It must be excruciating for the few remaining Jackson Pollock detractors, wherever they’ve run off to, to have watched and heard as the conqueror of the whole American painting enterprise has returned, amid a level of attention and praise and excitement not seen in years. Pollock news and presence has recently reached some sort of a constant hum, unknown since he was discovered by the mainstream outside New York in 1949, when Life magazine asked: Is he the greatest American painter?
Museums around the world are benefiting from hundreds of thousands of visitors and media attention, simply for their association with the recent Pollock hoopla. Even individual Pollocks are making news. The University of Iowa is leveraging its single Pollock painting seeking funding for not only a new art museum but also an entire downtown multi-use development. More than 300,000 people visited that painting, 1943’s Mural, at the Getty Museum in Los Angeles, following its restoration there. What followed: A book, a just-released documentary film, and a tour of Europe. All starring a single painting. (The Venice total: 250,000.)
A Pollock leads a new exhibit of mid-century modern paintings in Iran, of all places, many of which have not been seen since before that country’s revolution in 1979. And then there are controversies. With Pollock, there are always controversies.
But the moment that sealed the ascendancy to the zeitgeist for Pollock is the near universally praised largest exhibit ever of his series of mysterious black paintings, at the Dallas Museum of Art through March 20. These works were generally derided by critics and ignored by buyers when first shown in 1951. The artist created these immediately after the half-decade following arrival of those 17-foot-wide abstract canvases that make up Pollock’s peak era. The black works, still created on the floor, with paint dripped and flung and poured and oozed, show a splashier, thicker application. The surprise is that some figuration is to be found, often semi-hidden or peaking out of corners. Faces or bodies or heads. Laughing, grimacing or watching. A move generally objected to by critics and defenders of Cultureburg, as Tom Wolfe mockingly and incisively labeled the New York art industry 40 years ago.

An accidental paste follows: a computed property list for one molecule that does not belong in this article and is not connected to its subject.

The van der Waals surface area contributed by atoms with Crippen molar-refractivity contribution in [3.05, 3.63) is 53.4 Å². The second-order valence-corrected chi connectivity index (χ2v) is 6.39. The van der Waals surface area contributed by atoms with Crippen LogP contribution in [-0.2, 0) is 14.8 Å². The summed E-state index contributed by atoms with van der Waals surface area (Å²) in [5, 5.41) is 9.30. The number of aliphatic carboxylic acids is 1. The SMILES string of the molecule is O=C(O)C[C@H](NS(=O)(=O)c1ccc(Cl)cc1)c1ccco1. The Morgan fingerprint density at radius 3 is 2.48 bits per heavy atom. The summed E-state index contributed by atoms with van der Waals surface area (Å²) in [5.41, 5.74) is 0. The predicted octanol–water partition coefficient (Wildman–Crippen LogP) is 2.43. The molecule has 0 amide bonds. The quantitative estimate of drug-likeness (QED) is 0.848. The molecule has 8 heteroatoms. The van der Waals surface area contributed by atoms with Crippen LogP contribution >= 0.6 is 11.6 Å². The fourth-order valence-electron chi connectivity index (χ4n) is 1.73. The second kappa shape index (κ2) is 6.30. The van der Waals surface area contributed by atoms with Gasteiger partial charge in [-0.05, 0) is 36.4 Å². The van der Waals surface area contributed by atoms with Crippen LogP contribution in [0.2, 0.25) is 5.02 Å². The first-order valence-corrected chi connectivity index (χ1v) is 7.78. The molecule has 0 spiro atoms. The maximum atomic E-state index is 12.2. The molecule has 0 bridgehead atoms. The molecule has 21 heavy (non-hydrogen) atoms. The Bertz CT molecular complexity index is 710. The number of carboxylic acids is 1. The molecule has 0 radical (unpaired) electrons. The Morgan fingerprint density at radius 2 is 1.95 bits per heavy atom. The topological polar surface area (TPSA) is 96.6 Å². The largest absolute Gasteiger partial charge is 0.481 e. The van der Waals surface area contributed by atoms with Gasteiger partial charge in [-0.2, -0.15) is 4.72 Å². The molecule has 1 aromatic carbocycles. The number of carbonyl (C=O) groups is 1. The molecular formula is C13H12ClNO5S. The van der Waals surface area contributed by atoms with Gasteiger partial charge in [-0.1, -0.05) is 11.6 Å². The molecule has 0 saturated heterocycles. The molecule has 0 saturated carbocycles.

Only a few of the black paintings make it into Pollock books, often only to show his drunken decline. But today is a new day. Praise for the Dallas exhibit came from The New York Times, The New Yorker, The Los Angeles Times, and Art News. The Boston Globe wavered, offering plenty of space nonetheless. The Wall Street Journal named the exhibit one of the best of the year. The consensus is this collection shows the artist not content to simply repeat the processes and strategies that led to the achievement of his major works that we have all seen and recognize. The black paintings are “a triumphant combination of everything he has learned in his career,” says Gavin Delahunty, curator of the exhibit. Triumphant, but not until now.
Then there’s MoMA’s own exhibition, "Jackson Pollock: A Collection Survey, 1934–1954" on view to May 1, culled from the museum’s unmatched collection. On the big screen Pollock fans have “Mural: The Story of a Modern Masterpiece,” about the single work that likely served as the creative door through which the artist found his signature style. And “Peggy Guggenheim: Art Addict,” focusing on the major financial supporter and Pollock career booster. Both films played film festivals and are well-reviewed.
All this as the latest fake-paintings scandal plays out. The owners of the now defunct New York City gallery Knoedler and Company are defending a fraud lawsuit in a truly entertaining mess of a trial over the past three weeks. One collector paid nearly $300,000 for a phony Pollock painting in 2000 and hung it in her apartment for a decade. She never seemed to noticed that the artist's signature was misspelled "Pollok." Major reveal: It turns out if you pay me to say that your painting is legit, I’ll say your painting is legit. I can always testify, with a straight face, that I never gave you permission to hand out a piece of paper claiming I told you that your painting is legit.
Pollock, who died in 1956, made next to nothing from his paintings, some of which today are valued at more than $100 million. All true Pollock fans have endured the eye-rolling from those who despise any attention given the painter. My kid could paint that. But that’s the point. “Pollock elaborated a way of painting so particular to him that it was impossible to copy without seeming to fake a Pollock,” writes New York Times critic Michael Kimmelman. History matters. Take a long look. Follow those lines that just lead deeper and deeper, into someplace important.
—Follow Craig Colgan on Twitter: @craigcolgan
Photo taken Wednesday, Nov. 18, 2015, at the “Jackson Pollock: Blind Spots” exhibit featured at the Dallas Museum of Art. Photo by LM Otero of The Associated Press.